Golf: Olazabal in a painful exit

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HAVING been four down with 16 holes to play, and not having led until the 13th hole in the afternoon, Ernie Els beat Jose Maria Olazabal by 2 and 1 in their semi-final yesterday.

Victory was secured at the 17th, where Els hit a 305-yard drive, a 265-yard three-iron and took two putts for a winning birdie four. He was six under par for the afternoon holes. Els not only beat the Masters champion, he gained revenge for relinquishing a three-shot last- round lead to the same man over the same course in the PGA Championship last May.

Today's final will pitch Els against Colin Montgomerie, whom he beat in a play-off for the US Open in June. 'I'd better be on my game,' Els said. 'I beat him there, but this will be different. I don't think we'll choke like we did there.'

A nagging injury to his left hip had left Olazabal limping like a veteran but he was still capable of hitting vintage shots. 'The hip bothered me in the morning but it was 100 per cent okay in the afternoon,' he said. 'There is no excuse. In the afternoon Ernie never made a mistake.'

Early-morning fog, that lingered until early afternoon, delayed the start by two hours until 11 o'clock for this eagerly- awaited confrontation between the two best young golfers in the game. Olazabal is 28 and Els turns 25 tomorrow. The apparent languor with which Els generates his immense power is not so much enviable as almost indecent. But there is more to golf than booming 300-yard drives, or else Els and John Daly would win everything, and Olazabal has a fiercely competitive matchplay temperament forged in the crucible of four Ryder Cup matches.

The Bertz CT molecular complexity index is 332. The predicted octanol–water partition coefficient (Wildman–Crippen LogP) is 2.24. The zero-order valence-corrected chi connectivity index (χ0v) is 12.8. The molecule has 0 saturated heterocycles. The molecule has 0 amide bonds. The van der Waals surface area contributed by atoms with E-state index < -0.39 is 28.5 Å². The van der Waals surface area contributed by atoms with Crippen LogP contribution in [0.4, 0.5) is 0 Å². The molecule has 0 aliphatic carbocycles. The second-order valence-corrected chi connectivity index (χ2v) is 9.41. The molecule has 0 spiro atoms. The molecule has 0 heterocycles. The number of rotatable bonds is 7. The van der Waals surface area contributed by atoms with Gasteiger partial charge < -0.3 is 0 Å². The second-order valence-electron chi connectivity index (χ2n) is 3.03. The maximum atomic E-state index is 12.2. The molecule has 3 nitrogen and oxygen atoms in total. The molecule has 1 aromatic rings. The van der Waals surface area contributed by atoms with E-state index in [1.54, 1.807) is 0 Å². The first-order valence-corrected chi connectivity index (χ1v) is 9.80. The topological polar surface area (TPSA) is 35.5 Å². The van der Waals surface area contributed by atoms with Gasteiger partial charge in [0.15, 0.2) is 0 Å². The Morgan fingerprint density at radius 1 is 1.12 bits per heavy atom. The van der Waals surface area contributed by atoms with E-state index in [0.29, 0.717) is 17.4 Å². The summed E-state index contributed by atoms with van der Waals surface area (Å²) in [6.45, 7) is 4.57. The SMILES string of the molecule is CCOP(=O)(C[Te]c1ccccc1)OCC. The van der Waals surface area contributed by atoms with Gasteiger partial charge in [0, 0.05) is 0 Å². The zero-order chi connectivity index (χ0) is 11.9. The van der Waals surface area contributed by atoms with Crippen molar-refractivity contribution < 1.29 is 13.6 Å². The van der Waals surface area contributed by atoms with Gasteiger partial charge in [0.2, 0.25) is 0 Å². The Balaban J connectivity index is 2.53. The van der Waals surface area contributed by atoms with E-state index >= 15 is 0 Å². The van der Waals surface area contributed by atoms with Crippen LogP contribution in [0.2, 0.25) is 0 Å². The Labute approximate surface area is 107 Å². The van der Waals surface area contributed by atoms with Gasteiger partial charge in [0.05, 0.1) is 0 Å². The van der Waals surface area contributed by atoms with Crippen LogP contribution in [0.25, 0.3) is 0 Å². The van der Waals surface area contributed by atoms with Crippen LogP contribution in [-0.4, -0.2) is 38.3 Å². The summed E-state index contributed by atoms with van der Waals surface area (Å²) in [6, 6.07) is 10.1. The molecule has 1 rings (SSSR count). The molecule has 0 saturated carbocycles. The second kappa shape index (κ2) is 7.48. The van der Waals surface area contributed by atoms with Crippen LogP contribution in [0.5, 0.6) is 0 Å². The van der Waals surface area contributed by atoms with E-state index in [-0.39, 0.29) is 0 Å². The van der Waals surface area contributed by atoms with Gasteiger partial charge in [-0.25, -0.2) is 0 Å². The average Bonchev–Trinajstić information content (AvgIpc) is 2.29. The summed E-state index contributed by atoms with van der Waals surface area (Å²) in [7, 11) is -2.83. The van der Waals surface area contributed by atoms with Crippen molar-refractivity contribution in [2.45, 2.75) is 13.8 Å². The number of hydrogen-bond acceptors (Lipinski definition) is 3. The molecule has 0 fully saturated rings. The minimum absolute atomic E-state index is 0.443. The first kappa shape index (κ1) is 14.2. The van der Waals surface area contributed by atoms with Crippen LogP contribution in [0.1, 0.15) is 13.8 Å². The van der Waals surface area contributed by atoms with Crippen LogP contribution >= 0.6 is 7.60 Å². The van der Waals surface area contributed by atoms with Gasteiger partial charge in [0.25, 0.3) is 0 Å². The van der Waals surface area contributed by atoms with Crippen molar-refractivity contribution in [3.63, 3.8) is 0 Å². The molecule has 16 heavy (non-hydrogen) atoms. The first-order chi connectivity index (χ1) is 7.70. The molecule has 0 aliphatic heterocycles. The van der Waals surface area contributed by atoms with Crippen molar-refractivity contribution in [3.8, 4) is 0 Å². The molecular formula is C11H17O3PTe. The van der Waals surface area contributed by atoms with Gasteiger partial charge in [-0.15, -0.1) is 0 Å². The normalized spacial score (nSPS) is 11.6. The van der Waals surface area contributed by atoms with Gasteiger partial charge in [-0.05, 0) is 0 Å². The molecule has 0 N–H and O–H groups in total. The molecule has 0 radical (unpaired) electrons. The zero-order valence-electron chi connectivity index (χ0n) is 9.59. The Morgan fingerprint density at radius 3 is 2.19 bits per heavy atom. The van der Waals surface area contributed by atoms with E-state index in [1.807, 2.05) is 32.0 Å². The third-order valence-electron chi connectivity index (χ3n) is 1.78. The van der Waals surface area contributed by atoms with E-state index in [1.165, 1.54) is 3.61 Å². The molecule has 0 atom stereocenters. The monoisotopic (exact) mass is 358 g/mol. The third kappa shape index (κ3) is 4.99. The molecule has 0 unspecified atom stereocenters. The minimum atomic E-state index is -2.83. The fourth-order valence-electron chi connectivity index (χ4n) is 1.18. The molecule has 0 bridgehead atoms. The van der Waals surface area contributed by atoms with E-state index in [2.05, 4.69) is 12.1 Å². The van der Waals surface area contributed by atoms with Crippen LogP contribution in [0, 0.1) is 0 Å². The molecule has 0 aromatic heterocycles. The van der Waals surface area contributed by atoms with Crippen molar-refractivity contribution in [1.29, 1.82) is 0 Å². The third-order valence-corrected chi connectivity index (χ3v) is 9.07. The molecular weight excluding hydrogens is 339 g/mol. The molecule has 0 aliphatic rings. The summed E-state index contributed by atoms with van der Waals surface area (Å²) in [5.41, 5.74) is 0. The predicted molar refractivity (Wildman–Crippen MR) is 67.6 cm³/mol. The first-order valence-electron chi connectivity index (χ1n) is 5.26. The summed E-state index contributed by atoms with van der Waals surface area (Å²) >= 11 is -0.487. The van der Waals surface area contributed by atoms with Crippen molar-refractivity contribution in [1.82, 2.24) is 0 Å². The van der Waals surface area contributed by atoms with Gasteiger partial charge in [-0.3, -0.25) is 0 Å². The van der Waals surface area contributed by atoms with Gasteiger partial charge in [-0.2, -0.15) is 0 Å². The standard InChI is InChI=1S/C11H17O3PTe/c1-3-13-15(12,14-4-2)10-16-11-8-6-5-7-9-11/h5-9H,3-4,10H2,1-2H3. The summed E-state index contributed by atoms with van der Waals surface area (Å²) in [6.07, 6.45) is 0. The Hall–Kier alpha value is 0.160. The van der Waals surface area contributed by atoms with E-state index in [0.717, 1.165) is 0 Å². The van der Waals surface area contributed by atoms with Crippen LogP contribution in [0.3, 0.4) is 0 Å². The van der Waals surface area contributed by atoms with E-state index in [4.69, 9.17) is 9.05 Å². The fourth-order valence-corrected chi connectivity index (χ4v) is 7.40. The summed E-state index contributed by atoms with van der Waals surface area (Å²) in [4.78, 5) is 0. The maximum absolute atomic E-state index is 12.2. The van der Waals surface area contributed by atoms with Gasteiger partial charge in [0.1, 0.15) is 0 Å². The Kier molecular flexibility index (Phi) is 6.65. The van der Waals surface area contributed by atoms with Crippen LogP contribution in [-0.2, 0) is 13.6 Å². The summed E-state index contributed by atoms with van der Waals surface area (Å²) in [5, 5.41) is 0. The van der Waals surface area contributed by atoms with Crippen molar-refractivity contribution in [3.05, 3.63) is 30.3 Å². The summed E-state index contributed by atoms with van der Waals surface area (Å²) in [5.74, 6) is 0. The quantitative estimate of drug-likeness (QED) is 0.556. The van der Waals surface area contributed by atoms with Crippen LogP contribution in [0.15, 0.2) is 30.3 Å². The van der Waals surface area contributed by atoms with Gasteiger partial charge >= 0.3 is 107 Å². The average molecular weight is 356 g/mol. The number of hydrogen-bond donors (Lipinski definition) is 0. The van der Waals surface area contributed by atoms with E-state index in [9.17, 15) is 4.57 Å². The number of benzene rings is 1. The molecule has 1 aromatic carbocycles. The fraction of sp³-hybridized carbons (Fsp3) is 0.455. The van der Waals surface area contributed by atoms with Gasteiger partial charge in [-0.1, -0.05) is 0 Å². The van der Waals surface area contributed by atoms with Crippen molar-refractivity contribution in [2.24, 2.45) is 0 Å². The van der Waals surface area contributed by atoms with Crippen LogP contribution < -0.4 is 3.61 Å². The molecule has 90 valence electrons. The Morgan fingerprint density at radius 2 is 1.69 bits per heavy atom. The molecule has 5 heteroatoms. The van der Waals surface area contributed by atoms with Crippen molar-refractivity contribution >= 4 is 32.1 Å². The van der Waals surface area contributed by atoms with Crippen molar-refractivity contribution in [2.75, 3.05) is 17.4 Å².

The last time these two were in close competition was just two weeks ago at the German Masters, when Seve Ballesteros got the better of both of them in a three-way play-off. Els had beaten Ballesteros in a wonderful match here on Friday, but it was Olazabal who delivered the first blow yesterday, capturing the opening hole with a par when Els missed the green with his approach. That established a pattern for the morning: Els would lose holes and he would win them, while Olazabal compiled 15 pars and three birdie fours to be two up.

Els won the third and eighth holes with birdies, but lost the fourth and seventh through his own mistakes. Into the back nine, he continued to squander the advantage earned by his prodigious hitting. He missed the green on the 11th with a sand-wedge and took a bogey, but at the 13th he displayed his abundant talent with a towering six-iron to three feet for a birdie. After admiration, infuriation. He lost the 17th, where he blocked his drive and then he underhit his pitch, leaving himself hopelessly vulnerable to a perfect birdie four from his opponent.

Resuming at two up, Olazabal had birdies from 12 feet at the first and from a yard at the second to go four up. 'He had me worried then,' admitted Els. But now Els had his game under control. He won the third by chipping in from 40 feet and the fourth after Olazabal could only manage a par five. When Els birdied the eighth and the 11th, they were all-square. Then Els's par at the 13th, which saw Olazabal's only bogey, gave him the lead for the first time. For Olazabal, there was no way back.